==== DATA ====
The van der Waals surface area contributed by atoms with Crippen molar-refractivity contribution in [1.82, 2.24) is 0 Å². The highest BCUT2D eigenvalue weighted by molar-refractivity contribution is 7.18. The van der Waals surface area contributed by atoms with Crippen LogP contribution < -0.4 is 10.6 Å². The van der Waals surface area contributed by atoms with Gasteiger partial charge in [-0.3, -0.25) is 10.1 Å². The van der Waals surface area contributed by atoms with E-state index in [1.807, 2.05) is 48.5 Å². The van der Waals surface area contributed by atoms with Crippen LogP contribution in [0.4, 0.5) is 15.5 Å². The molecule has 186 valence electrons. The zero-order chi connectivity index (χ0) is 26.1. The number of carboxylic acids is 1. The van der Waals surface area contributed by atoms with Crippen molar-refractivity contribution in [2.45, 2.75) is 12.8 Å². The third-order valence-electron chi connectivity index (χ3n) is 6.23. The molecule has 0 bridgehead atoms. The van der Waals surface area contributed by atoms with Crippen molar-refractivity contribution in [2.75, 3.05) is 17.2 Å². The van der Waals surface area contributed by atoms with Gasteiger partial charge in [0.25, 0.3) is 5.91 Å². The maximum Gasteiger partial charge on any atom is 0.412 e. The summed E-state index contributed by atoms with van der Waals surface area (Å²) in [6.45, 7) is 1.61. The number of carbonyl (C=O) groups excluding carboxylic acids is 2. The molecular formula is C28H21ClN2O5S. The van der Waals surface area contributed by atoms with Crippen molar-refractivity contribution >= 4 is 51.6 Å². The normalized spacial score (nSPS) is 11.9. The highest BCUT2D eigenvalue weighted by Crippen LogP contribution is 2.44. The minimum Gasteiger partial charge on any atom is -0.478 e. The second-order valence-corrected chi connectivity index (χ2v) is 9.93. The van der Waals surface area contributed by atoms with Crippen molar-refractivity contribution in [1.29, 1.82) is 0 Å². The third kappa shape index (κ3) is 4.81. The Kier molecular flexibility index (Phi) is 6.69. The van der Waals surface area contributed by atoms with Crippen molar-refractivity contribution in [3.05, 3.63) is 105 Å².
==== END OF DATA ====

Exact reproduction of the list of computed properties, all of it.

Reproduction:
The van der Waals surface area contributed by atoms with Crippen molar-refractivity contribution in [1.82, 2.24) is 0 Å². The highest BCUT2D eigenvalue weighted by molar-refractivity contribution is 7.18. The van der Waals surface area contributed by atoms with Crippen LogP contribution < -0.4 is 10.6 Å². The van der Waals surface area contributed by atoms with Gasteiger partial charge in [-0.3, -0.25) is 10.1 Å². The van der Waals surface area contributed by atoms with E-state index in [1.807, 2.05) is 48.5 Å². The van der Waals surface area contributed by atoms with Crippen LogP contribution in [0.4, 0.5) is 15.5 Å². The molecule has 186 valence electrons. The zero-order chi connectivity index (χ0) is 26.1. The number of carboxylic acids is 1. The van der Waals surface area contributed by atoms with Crippen molar-refractivity contribution in [2.45, 2.75) is 12.8 Å². The third-order valence-electron chi connectivity index (χ3n) is 6.23. The molecule has 0 bridgehead atoms. The van der Waals surface area contributed by atoms with Crippen molar-refractivity contribution in [2.75, 3.05) is 17.2 Å². The van der Waals surface area contributed by atoms with Gasteiger partial charge in [0.25, 0.3) is 5.91 Å². The maximum Gasteiger partial charge on any atom is 0.412 e. The summed E-state index contributed by atoms with van der Waals surface area (Å²) in [6.45, 7) is 1.61. The number of carbonyl (C=O) groups excluding carboxylic acids is 2. The molecular formula is C28H21ClN2O5S. The van der Waals surface area contributed by atoms with Crippen molar-refractivity contribution >= 4 is 51.6 Å². The normalized spacial score (nSPS) is 11.9. The highest BCUT2D eigenvalue weighted by Crippen LogP contribution is 2.44. The minimum Gasteiger partial charge on any atom is -0.478 e. The second-order valence-corrected chi connectivity index (χ2v) is 9.93. The van der Waals surface area contributed by atoms with Crippen molar-refractivity contribution in [1.29, 1.82) is 0 Å². The third kappa shape index (κ3) is 4.81. The Kier molecular flexibility index (Phi) is 6.69. The van der Waals surface area contributed by atoms with Crippen molar-refractivity contribution in [3.05, 3.63) is 105 Å².